In 1998, Earth braced for dueling annihilation events as Deep Impact and Armageddon hit multiplexes two months apart. Twenty-three years later, Hollywood is again sending an extinction-level comet hurtling through space toward us in Don’t Look Up. Those earlier films opted for earnest melodrama and big, dumb yippee-ki-kay heroics, respectively. It’s probably only fitting that in 2021 we get the end-of-the-world movie we deserve — a cynical, insufferably smug satire stuffed to the gills with stars that purports to comment on political and media inattention to the climate crisis but really just trivializes it. Dr. Strangelove it ain’t.
The movie will have a limited theatrical run from Dec. 10, ahead of its Dec. 24 Netflix bow, and no doubt some will find its easy digs at the indifference of a shamelessly self-dealing White House administration, the greed of a monolithic tech company, the vapidity of upbeat morning television and the outsize influence of social media quite hilarious. I did not.
Don’t Look Up
The Bottom Line
Just look away.
Since rebranding from goofball comedies to Important Issues Satire with The Big Short and Vice, writer-director Adam McKay has specialized in movies far too pleased with themselves as they prompt audiences to feel superior to amoral conservatives, piously self-satisfied liberals and insatiably avaricious capitalists. What they don’t usually provide is depth, nuance or any sort of intelligent curiosity, generally opting to razzle-dazzle the viewer with lots of fast talk, smart-assy pseudo-cleverness and cartoonishly obvious characterizations.
This new feature takes those negatives to extremes that made me hostile to Don’t Look Up almost from the outset. The squandering of a dizzying assembly of marquee talent alone is aggravation enough. McKay drops in the famous joke by humorist Jack Handey near the start: “I want to die peacefully in my sleep like my grandfather, not screaming in terror like his passengers.” Would that this tiresome doomsday whoopee cushion contained something even half as witty.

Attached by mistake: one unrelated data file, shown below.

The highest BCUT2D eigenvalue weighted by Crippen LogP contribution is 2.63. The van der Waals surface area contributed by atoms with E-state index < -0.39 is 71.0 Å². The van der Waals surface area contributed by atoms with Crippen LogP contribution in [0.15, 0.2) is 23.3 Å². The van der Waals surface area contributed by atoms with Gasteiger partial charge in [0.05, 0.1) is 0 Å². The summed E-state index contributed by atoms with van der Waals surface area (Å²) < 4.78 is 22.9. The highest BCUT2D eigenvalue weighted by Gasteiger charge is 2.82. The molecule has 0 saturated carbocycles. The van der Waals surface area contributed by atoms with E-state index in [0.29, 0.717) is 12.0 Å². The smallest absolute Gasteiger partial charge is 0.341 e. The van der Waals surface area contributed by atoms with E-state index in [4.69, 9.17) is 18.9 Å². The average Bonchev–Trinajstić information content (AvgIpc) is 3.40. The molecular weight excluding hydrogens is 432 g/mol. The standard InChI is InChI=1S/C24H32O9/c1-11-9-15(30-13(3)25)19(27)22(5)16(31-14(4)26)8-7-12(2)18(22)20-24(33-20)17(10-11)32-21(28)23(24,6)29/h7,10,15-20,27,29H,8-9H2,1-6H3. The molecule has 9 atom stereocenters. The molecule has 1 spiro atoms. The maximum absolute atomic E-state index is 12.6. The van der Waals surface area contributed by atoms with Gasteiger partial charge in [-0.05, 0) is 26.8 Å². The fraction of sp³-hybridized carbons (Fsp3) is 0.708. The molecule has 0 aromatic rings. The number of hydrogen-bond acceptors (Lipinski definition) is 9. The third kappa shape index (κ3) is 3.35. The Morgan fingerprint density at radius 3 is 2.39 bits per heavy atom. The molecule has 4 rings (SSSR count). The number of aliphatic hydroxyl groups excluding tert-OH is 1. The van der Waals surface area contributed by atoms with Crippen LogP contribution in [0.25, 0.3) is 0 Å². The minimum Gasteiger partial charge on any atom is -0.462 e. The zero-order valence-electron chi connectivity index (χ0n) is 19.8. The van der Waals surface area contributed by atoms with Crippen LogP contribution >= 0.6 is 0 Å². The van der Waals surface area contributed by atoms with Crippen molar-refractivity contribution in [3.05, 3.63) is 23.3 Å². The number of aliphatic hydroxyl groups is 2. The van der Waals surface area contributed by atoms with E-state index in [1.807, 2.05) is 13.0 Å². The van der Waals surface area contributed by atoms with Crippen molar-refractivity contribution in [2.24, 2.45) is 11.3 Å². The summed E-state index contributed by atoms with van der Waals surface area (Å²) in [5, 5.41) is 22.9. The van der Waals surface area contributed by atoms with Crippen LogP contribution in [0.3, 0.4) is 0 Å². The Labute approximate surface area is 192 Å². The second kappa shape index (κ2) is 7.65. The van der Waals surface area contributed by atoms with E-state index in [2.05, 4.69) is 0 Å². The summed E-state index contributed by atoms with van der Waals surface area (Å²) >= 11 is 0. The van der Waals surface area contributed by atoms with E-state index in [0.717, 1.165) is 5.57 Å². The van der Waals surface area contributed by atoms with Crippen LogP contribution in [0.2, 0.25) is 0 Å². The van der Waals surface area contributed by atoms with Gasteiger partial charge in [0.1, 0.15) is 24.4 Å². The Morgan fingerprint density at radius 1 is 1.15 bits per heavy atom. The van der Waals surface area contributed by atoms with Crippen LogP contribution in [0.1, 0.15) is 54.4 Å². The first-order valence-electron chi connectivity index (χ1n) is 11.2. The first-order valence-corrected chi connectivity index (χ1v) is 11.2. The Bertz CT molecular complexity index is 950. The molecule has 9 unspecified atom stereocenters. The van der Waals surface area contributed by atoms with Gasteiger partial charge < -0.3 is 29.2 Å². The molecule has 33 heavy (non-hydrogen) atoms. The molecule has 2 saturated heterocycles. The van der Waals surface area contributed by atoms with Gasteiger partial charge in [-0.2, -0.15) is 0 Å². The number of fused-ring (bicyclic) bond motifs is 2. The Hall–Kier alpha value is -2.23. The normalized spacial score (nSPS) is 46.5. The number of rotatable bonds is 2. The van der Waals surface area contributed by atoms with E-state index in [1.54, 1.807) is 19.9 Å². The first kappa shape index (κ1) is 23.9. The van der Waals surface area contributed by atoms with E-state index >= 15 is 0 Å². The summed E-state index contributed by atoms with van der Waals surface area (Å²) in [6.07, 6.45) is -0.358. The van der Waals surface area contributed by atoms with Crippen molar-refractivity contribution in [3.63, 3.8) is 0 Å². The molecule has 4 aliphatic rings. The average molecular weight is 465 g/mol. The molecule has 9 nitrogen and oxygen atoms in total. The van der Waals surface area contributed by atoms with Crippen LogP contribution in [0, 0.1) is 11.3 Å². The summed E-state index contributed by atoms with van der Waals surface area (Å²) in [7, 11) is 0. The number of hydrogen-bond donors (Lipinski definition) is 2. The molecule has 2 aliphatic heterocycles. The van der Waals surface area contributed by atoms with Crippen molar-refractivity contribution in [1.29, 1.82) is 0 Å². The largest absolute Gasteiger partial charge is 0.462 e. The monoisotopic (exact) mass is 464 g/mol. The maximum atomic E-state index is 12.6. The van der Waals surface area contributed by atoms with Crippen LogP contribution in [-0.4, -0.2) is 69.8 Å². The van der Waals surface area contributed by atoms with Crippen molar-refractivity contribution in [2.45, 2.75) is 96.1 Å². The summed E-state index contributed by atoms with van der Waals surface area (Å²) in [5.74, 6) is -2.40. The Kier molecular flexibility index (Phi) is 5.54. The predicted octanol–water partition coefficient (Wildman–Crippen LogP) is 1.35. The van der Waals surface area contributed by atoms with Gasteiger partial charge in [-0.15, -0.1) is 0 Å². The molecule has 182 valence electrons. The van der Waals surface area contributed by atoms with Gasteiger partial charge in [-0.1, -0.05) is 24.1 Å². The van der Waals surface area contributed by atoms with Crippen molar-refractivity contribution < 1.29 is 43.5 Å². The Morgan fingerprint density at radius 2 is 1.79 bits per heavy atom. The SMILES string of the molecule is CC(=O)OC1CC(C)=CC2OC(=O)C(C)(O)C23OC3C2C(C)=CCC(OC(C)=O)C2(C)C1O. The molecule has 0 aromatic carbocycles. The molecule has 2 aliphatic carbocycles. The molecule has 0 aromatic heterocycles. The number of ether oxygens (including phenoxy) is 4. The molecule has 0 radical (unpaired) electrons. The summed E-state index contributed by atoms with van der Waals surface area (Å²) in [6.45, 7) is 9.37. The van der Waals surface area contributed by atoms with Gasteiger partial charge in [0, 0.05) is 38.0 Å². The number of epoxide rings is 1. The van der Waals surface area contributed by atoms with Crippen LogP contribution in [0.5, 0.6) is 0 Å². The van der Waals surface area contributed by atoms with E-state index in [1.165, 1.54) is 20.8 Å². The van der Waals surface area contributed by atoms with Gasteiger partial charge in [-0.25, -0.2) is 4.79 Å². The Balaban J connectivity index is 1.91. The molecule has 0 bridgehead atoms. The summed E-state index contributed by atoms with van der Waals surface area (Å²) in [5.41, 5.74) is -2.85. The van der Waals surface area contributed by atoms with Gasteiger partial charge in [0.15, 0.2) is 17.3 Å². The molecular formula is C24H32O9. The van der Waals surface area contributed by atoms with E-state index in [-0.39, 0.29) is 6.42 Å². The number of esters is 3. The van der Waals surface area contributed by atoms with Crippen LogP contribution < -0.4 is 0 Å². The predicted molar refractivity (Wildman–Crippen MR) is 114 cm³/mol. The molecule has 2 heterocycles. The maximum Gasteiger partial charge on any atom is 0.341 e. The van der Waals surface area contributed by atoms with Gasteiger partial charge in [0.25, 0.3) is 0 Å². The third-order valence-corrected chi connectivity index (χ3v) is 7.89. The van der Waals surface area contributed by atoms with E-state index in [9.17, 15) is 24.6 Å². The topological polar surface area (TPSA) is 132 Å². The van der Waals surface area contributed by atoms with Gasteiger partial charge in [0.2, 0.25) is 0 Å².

Jennifer Lawrence plays Kate Dibiasky, a doctoral student in astronomy at a Michigan college, a character defined mostly by her two nose rings and razor-cut red bangs. She quietly sings “Wu-Tang Clan Ain’t Nuthing ta Fuck Wit” while working, but we know right off that she’s smart and serious.
Leonardo DiCaprio — whose longstanding advocacy on environmental issues reportedly was instrumental in him signing on to the project — plays Kate’s professor, Dr. Randall Mindy, a character mostly defined by his insecurities, anxiety attacks and occasional reliance on Xanax. “What would Carl Sagan do?” Dr. Mindy asks himself when Kate alerts him to her discovery of the killer comet rocketing toward Earth, predicting a direct hit in just over 6 months.
They take their findings to Dr. Clayton Oglethorpe (Rob Morgan), head of the Planetary Defense Coordination Office, which, as the film points out, actually exists. Dr. Oglethorpe, who goes by Teddy, accompanies them to a White House meeting organized by Pentagon brass General Themes (Paul Guilfoyle). But President Janie Orlean (Meryl Streep) is too preoccupied by some embarrassing disclosures about her shady Supreme Court nominee to see them.
When they finally get some Oval Office face time, both the vain, condescending president and her snarky, sycophantic son and chief of staff, Jason (Jonah Hill), brush them off. “What is this going to cost me?” asks POTUS, looking warily toward the midterms before she decides to “sit tight and assess,” instructing Jason to get some Ivy Leaguers on it.
McKay possibly believes that by making the president a woman, the Trump allusion won’t be too on the nose. But if the short attention span and the disrespect for science weren’t enough, the liaison with a former porn star and the obsequious asshole son desperate for her approval hammer it home with the subtlety of, well, a meteor impact.